Wednesday, 15 June 2011

Man Over Board

Previously when I have written about about night passages across the worlds oceans, I have raised the ever present question, what would happen if somebody fell overboard? On June the third at approximately 3:30 am my crew and I experienced this first hand.

We left Falmouth on the first of June bound for Gibraltar and then Barcelona. We had a small weather window and our Captain had warned us things would be a bit bumpy on our second evening.

I came onto my regular watch at 12am. The wind and sea was building but I have been in worse. I was doing regular rounds around the decks to make sure everything was tied down in addition to my hourly engine room checks. Shortly before 3am we started to experience winds in excess of 40 knots and the boat began to roll an uncomfortable amount.

We have three jetskis and a lot of gym equipment on our bridge deck. The first sign that things were getting a bit hairy was the gym equipment having an impromptu workout with no human interaction. By now our Captain was up and at the helm and soon after he adjusted our course to take us away from the worst of the weather. By now our gym equipment had been flatted by the sea state and our rolling. The first mate and I set about trying to secure the elliptical trainer, two exercise bikes, treadmill and a weights bench which had all been shunted to one side of the boat.

In a twist of fate I then went down to the engine room and was there for about ten minutes righting laptops and tools which had been rattling around freely. On my return to the bridge I then heard what no one wants to hear at sea over my radio. "Man over board Man over board Man overboard" My Captain has since told me it was as if my radio was giving me an electric shock the way I contorted on the couch. I was sent outside to assist the First Mate who I thought had fallen overboard into the water. The entire crew got up to assist and be "spotters/lookouts"

The First Mate told me to get some lines out. I started throwing life rings and headed down to the main deck. I still did not know who had gone overboard. By the time I got to the third life ring I wrenched it out of the wall bending the steel brackets completely back. Adrenalin "good for bending things". We have man over board drills regularly and I then went upstairs to help launch the tender so we could recover the man overboard.

The man over board turned out to be our Chef. Whilst I was down in the Engine room, one of our 300kilo jet skis had broken loose and had started flying around. it destroyed two large doors which fold down when we launch jet skis or tenders. The Chef had heard this and had gone up to assist the first mate. The murderous jet ski had lined him up and had sent him out to sea.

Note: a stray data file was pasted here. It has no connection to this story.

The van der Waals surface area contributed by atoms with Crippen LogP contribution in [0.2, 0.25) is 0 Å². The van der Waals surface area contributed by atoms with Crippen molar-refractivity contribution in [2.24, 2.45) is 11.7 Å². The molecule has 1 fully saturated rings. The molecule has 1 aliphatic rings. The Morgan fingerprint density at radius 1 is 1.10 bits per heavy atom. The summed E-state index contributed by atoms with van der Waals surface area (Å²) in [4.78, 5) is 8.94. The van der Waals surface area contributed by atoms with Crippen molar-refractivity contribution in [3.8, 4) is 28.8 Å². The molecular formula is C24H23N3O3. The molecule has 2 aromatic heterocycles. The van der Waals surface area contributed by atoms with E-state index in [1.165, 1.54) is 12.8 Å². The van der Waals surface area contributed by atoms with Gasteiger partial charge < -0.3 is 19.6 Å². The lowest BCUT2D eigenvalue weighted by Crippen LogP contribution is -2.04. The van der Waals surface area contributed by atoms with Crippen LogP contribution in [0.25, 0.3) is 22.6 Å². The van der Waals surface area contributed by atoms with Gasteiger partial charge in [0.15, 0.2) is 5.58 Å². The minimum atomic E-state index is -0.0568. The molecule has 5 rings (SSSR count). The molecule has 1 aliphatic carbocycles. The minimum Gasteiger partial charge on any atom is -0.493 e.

Of all of the people to go overboard in the middle of the night in terrible conditions. Our Chef was the correct person for the job. He swims everyday, is Australian and is completely unflappable. Afterwards he told us how he had just floated about conserving energy waiting for us to turn around.

Launching our tender proved to be very challenging. The rogue jetski had to be turned upside down to stop it from taking other victims. The now quite violent rolling action of the sea had got worse because we had to turn around. When the tender finally entered the water both of the stern mounting points were wrenched off.

By this time we had a visual on our Chef. Considering it was pitch black and we had trouble even standing on our own feet, this was a miracle. The First mate and Bosun were somehow able to get him on board the tender. By now the sea was so bad that at times we had waves coming over stern and at times you could see the propellers out of the water. No mean feat when the boat is 56 meters long.

It was impossible to retrieve the Chef from the stern of the boat. Our Captain felt our best option would be to get the tender along side and put out one of our side hydraulic companion ways. Being long of limb and quite adamant I will not die at sea I was chosen to lie on the steps and help pull the Chef in from the tender. This was hair raising stuff especially when my legs started to go under the very cold water. I have never been happier to hold an Australian.

We abandoned hope of recovering or towing our tender so the next mission was to get the Bosun and First Mate to safety. The Bosun was able to jump aboard. The First Mate jumped backwards towards me and I yanked him out was well. His head hit mine quite hard and he is lucky I am forever hitting my head on things and was not knocked out.

With everyone aboard we were finally able to relax. We lashed things down as best we could and I think everyone went into a mild form of shock. My thoughts were.
It could have very easily been me and I could have been working alone
  • The sea can be a very nasty place
  • Life is fleeting
  • My next boat will be very large at least 85 meters and I will work inside. Much safer.

I probably will not write about how my Mac book Pro was stolen in the Palma airport. It now seems trivial.

On a more positive note if we had reached Gibraltar as we intended we would have ended up in a fuel dock fire.











That is the very dock where we normally get fuel. We would have been very close to the explosion. Fire at sea trumps man over board.

Till next time.




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